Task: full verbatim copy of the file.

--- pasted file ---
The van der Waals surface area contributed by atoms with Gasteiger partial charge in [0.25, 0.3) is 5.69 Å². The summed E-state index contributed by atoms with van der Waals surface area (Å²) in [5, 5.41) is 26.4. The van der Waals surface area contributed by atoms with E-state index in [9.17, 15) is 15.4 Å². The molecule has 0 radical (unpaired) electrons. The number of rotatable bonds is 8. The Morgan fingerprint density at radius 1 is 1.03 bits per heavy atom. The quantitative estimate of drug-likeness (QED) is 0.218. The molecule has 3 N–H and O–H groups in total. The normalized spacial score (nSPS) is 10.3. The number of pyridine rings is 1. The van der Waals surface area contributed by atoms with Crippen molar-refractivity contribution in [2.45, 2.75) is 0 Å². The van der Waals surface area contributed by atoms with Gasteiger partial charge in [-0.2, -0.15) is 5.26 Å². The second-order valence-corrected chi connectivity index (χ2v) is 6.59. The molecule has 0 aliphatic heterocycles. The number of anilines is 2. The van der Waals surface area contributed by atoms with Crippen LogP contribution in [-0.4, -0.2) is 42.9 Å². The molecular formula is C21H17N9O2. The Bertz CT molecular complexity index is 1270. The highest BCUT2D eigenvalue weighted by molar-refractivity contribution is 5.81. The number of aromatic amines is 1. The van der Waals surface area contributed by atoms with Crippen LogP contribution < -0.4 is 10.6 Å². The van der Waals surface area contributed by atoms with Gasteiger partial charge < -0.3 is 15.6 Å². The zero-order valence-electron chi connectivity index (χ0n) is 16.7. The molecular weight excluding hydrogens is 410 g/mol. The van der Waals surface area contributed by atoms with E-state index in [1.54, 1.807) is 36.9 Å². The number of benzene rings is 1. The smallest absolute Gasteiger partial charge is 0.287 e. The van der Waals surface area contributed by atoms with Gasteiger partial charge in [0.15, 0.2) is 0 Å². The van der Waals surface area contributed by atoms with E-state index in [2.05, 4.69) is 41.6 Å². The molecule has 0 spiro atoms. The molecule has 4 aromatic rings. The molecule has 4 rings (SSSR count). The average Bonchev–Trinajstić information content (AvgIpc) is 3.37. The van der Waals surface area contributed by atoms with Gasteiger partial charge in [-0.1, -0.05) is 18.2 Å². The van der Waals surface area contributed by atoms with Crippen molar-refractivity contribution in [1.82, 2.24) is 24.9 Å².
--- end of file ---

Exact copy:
The van der Waals surface area contributed by atoms with Gasteiger partial charge in [0.25, 0.3) is 5.69 Å². The summed E-state index contributed by atoms with van der Waals surface area (Å²) in [5, 5.41) is 26.4. The van der Waals surface area contributed by atoms with E-state index in [9.17, 15) is 15.4 Å². The molecule has 0 radical (unpaired) electrons. The number of rotatable bonds is 8. The Morgan fingerprint density at radius 1 is 1.03 bits per heavy atom. The quantitative estimate of drug-likeness (QED) is 0.218. The molecule has 3 N–H and O–H groups in total. The normalized spacial score (nSPS) is 10.3. The number of pyridine rings is 1. The van der Waals surface area contributed by atoms with Crippen molar-refractivity contribution in [2.45, 2.75) is 0 Å². The van der Waals surface area contributed by atoms with Gasteiger partial charge in [-0.2, -0.15) is 5.26 Å². The second-order valence-corrected chi connectivity index (χ2v) is 6.59. The molecule has 0 aliphatic heterocycles. The number of anilines is 2. The van der Waals surface area contributed by atoms with Crippen LogP contribution in [-0.4, -0.2) is 42.9 Å². The molecular formula is C21H17N9O2. The Bertz CT molecular complexity index is 1270. The highest BCUT2D eigenvalue weighted by molar-refractivity contribution is 5.81. The number of aromatic amines is 1. The van der Waals surface area contributed by atoms with Crippen LogP contribution < -0.4 is 10.6 Å². The van der Waals surface area contributed by atoms with Gasteiger partial charge < -0.3 is 15.6 Å². The zero-order valence-electron chi connectivity index (χ0n) is 16.7. The molecular weight excluding hydrogens is 410 g/mol. The van der Waals surface area contributed by atoms with E-state index in [1.54, 1.807) is 36.9 Å². The number of benzene rings is 1. The smallest absolute Gasteiger partial charge is 0.287 e. The van der Waals surface area contributed by atoms with Gasteiger partial charge in [0.15, 0.2) is 0 Å². The van der Waals surface area contributed by atoms with E-state index in [2.05, 4.69) is 41.6 Å². The molecule has 0 spiro atoms. The molecule has 4 aromatic rings. The molecule has 4 rings (SSSR count). The average Bonchev–Trinajstić information content (AvgIpc) is 3.37. The van der Waals surface area contributed by atoms with Gasteiger partial charge in [-0.1, -0.05) is 18.2 Å². The van der Waals surface area contributed by atoms with Crippen molar-refractivity contribution in [1.82, 2.24) is 24.9 Å².